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Mol Oncol. 2015 Feb;9(2):437-49. doi: 10.1016/j.molonc.2014.09.001. Epub 2014 Oct 6.

Ectopic expression of cancer/testis antigen SSX2 induces DNA damage and promotes genomic instability.

Author information

1
Department of Cancer and Inflammation Research, Institute for Molecular Medicine, University of Southern Denmark, DK-5000 Odense, Denmark.
2
Department of Cancer and Inflammation Research, Institute for Molecular Medicine, University of Southern Denmark, DK-5000 Odense, Denmark; The Lundbeckfonden Center of Excellence NanoCAN, University of Southern Denmark, DK-5000 Odense, Denmark.
3
Department of Cancer and Inflammation Research, Institute for Molecular Medicine, University of Southern Denmark, DK-5000 Odense, Denmark; The Lundbeckfonden Center of Excellence NanoCAN, University of Southern Denmark, DK-5000 Odense, Denmark; Department of Oncology, Odense University Hospital, DK-5230 Odense, Denmark. Electronic address: hditzel@health.sdu.dk.
4
Department of Cancer and Inflammation Research, Institute for Molecular Medicine, University of Southern Denmark, DK-5000 Odense, Denmark. Electronic address: mgjerstorff@health.sdu.dk.

Abstract

SSX cancer/testis antigens are frequently expressed in melanoma tumors and represent attractive targets for immunotherapy, but their role in melanoma tumorigenesis has remained elusive. Here, we investigated the cellular effects of SSX2 expression. In A375 melanoma cells, SSX2 expression resulted in an increased DNA content and enlargement of cell nuclei, suggestive of replication aberrations. The cells further displayed signs of DNA damage and genomic instability, associated with p53-mediated G1 cell cycle arrest and a late apoptotic response. These results suggest a model wherein SSX2-mediated replication stress translates into mitotic defects and genomic instability. Arrest of cell growth and induction of DNA double-strand breaks was also observed in MCF7 breast cancer cells in response to SSX2 expression. Additionally, MCF7 cells with ectopic SSX2 expression demonstrated typical signs of senescence (i.e. an irregular and enlarged cell shape, enhanced β-galactosidase activity and DNA double-strand breaks). Since replication defects, DNA damage and senescence are interconnected and well-documented effects of oncogene expression, we tested the oncogenic potential of SSX2. Importantly, knockdown of SSX2 expression in melanoma cell lines demonstrated that SSX2 supports the growth of melanoma cells. Our results reveal two important phenotypes of ectopic SSX2 expression that may drive/support tumorigenesis: First, immediate induction of genomic instability, and second, long-term support of tumor cell growth.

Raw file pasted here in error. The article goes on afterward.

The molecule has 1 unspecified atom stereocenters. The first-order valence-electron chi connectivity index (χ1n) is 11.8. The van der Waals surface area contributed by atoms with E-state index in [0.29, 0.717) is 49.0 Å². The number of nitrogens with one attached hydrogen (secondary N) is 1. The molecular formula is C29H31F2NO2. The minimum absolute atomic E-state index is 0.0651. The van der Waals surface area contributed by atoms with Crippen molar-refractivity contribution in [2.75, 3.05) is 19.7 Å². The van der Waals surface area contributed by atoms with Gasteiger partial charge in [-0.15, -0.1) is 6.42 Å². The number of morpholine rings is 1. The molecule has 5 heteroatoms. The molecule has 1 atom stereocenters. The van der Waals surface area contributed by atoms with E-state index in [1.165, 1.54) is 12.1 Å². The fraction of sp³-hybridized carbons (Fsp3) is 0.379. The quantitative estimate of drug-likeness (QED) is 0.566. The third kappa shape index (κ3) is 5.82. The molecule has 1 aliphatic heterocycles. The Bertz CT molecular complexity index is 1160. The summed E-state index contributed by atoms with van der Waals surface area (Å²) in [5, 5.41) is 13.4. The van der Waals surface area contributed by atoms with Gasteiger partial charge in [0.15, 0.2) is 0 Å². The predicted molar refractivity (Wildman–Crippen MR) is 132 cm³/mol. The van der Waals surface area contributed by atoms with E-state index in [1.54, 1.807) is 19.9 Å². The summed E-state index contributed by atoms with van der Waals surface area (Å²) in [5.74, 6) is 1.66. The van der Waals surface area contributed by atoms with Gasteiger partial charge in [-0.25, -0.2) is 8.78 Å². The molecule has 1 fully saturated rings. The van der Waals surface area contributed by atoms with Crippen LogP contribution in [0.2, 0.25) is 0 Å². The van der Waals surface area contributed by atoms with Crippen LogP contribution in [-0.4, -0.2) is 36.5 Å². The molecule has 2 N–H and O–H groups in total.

KEYWORDS:

Cancer/testis antigen; Genomic instability; Oncogene; SSX2; Senescence

PMID:
25363656
PMCID:
PMC5528659
DOI:
10.1016/j.molonc.2014.09.001
[Indexed for MEDLINE]
Free PMC Article

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